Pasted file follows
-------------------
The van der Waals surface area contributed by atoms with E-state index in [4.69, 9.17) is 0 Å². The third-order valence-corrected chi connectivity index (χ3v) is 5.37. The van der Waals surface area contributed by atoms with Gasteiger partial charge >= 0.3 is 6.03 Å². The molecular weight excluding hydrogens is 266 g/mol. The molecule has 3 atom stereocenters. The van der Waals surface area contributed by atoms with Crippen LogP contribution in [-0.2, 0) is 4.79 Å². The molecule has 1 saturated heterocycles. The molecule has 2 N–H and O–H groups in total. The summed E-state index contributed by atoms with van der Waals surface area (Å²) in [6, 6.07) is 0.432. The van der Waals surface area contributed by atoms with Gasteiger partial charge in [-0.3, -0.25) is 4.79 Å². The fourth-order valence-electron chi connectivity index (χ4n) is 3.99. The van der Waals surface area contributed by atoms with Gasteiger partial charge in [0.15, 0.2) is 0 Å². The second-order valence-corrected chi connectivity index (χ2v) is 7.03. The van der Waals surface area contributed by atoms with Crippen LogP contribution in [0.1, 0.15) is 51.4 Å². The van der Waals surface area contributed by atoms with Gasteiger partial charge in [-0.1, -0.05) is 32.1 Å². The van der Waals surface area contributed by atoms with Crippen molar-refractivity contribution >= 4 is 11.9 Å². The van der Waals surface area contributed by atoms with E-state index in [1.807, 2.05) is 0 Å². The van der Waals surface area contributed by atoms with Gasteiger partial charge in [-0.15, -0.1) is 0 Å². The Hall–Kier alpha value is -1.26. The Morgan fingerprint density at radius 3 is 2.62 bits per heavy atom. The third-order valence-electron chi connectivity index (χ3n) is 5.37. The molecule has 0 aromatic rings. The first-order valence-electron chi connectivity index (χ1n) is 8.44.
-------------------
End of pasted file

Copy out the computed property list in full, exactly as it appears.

The van der Waals surface area contributed by atoms with E-state index in [4.69, 9.17) is 0 Å². The third-order valence-corrected chi connectivity index (χ3v) is 5.37. The van der Waals surface area contributed by atoms with Gasteiger partial charge >= 0.3 is 6.03 Å². The molecular weight excluding hydrogens is 266 g/mol. The molecule has 3 atom stereocenters. The van der Waals surface area contributed by atoms with Crippen LogP contribution in [-0.2, 0) is 4.79 Å². The molecule has 1 saturated heterocycles. The molecule has 2 N–H and O–H groups in total. The summed E-state index contributed by atoms with van der Waals surface area (Å²) in [6, 6.07) is 0.432. The van der Waals surface area contributed by atoms with Gasteiger partial charge in [-0.3, -0.25) is 4.79 Å². The fourth-order valence-electron chi connectivity index (χ4n) is 3.99. The van der Waals surface area contributed by atoms with Gasteiger partial charge in [0.15, 0.2) is 0 Å². The second-order valence-corrected chi connectivity index (χ2v) is 7.03. The van der Waals surface area contributed by atoms with Crippen LogP contribution in [0.1, 0.15) is 51.4 Å². The van der Waals surface area contributed by atoms with Gasteiger partial charge in [-0.1, -0.05) is 32.1 Å². The van der Waals surface area contributed by atoms with Crippen molar-refractivity contribution >= 4 is 11.9 Å². The van der Waals surface area contributed by atoms with E-state index in [1.807, 2.05) is 0 Å². The van der Waals surface area contributed by atoms with Gasteiger partial charge in [-0.15, -0.1) is 0 Å². The Hall–Kier alpha value is -1.26. The Morgan fingerprint density at radius 3 is 2.62 bits per heavy atom. The third-order valence-electron chi connectivity index (χ3n) is 5.37. The molecule has 0 aromatic rings. The first-order valence-electron chi connectivity index (χ1n) is 8.44.